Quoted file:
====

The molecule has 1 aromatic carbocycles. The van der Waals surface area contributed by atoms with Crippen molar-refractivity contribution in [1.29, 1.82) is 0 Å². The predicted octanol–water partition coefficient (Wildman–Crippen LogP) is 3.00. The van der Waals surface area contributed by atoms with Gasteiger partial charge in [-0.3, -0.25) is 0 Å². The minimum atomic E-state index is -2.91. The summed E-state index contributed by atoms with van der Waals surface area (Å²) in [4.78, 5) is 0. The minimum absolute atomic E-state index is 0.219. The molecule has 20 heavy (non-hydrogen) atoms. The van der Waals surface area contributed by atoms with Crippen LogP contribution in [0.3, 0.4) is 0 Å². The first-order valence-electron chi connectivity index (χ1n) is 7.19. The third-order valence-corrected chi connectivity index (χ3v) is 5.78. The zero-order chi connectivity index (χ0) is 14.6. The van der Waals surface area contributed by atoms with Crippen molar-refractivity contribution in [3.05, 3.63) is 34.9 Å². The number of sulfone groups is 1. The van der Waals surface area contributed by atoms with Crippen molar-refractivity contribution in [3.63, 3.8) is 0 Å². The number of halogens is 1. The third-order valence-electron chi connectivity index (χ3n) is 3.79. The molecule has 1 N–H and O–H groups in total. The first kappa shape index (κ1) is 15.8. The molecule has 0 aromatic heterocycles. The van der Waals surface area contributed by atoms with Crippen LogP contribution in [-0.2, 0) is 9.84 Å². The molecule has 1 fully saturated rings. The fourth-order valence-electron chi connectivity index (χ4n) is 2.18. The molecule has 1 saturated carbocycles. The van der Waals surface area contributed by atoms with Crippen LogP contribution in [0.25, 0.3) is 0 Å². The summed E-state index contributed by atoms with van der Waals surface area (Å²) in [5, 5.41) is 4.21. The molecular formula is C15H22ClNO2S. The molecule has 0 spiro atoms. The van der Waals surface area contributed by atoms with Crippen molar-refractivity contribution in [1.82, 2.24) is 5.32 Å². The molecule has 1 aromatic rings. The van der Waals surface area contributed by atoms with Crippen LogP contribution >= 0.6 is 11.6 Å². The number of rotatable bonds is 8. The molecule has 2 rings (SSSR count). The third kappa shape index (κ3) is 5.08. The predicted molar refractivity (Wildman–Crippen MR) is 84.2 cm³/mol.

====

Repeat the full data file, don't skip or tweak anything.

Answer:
The molecule has 1 aromatic carbocycles. The van der Waals surface area contributed by atoms with Crippen molar-refractivity contribution in [1.29, 1.82) is 0 Å². The predicted octanol–water partition coefficient (Wildman–Crippen LogP) is 3.00. The van der Waals surface area contributed by atoms with Gasteiger partial charge in [-0.3, -0.25) is 0 Å². The minimum atomic E-state index is -2.91. The summed E-state index contributed by atoms with van der Waals surface area (Å²) in [4.78, 5) is 0. The minimum absolute atomic E-state index is 0.219. The molecule has 20 heavy (non-hydrogen) atoms. The van der Waals surface area contributed by atoms with Crippen LogP contribution in [0.3, 0.4) is 0 Å². The first-order valence-electron chi connectivity index (χ1n) is 7.19. The third-order valence-corrected chi connectivity index (χ3v) is 5.78. The zero-order chi connectivity index (χ0) is 14.6. The van der Waals surface area contributed by atoms with Crippen molar-refractivity contribution in [3.05, 3.63) is 34.9 Å². The number of sulfone groups is 1. The van der Waals surface area contributed by atoms with Crippen molar-refractivity contribution in [3.63, 3.8) is 0 Å². The number of halogens is 1. The third-order valence-electron chi connectivity index (χ3n) is 3.79. The molecule has 1 N–H and O–H groups in total. The first kappa shape index (κ1) is 15.8. The molecule has 0 aromatic heterocycles. The van der Waals surface area contributed by atoms with Crippen LogP contribution in [-0.2, 0) is 9.84 Å². The molecule has 1 fully saturated rings. The fourth-order valence-electron chi connectivity index (χ4n) is 2.18. The molecule has 1 saturated carbocycles. The van der Waals surface area contributed by atoms with Crippen LogP contribution in [0.25, 0.3) is 0 Å². The summed E-state index contributed by atoms with van der Waals surface area (Å²) in [5, 5.41) is 4.21. The molecular formula is C15H22ClNO2S. The molecule has 0 spiro atoms. The van der Waals surface area contributed by atoms with Crippen molar-refractivity contribution in [1.82, 2.24) is 5.32 Å². The molecule has 1 aromatic rings. The van der Waals surface area contributed by atoms with Crippen LogP contribution >= 0.6 is 11.6 Å². The number of rotatable bonds is 8. The molecule has 2 rings (SSSR count). The third kappa shape index (κ3) is 5.08. The predicted molar refractivity (Wildman–Crippen MR) is 84.2 cm³/mol.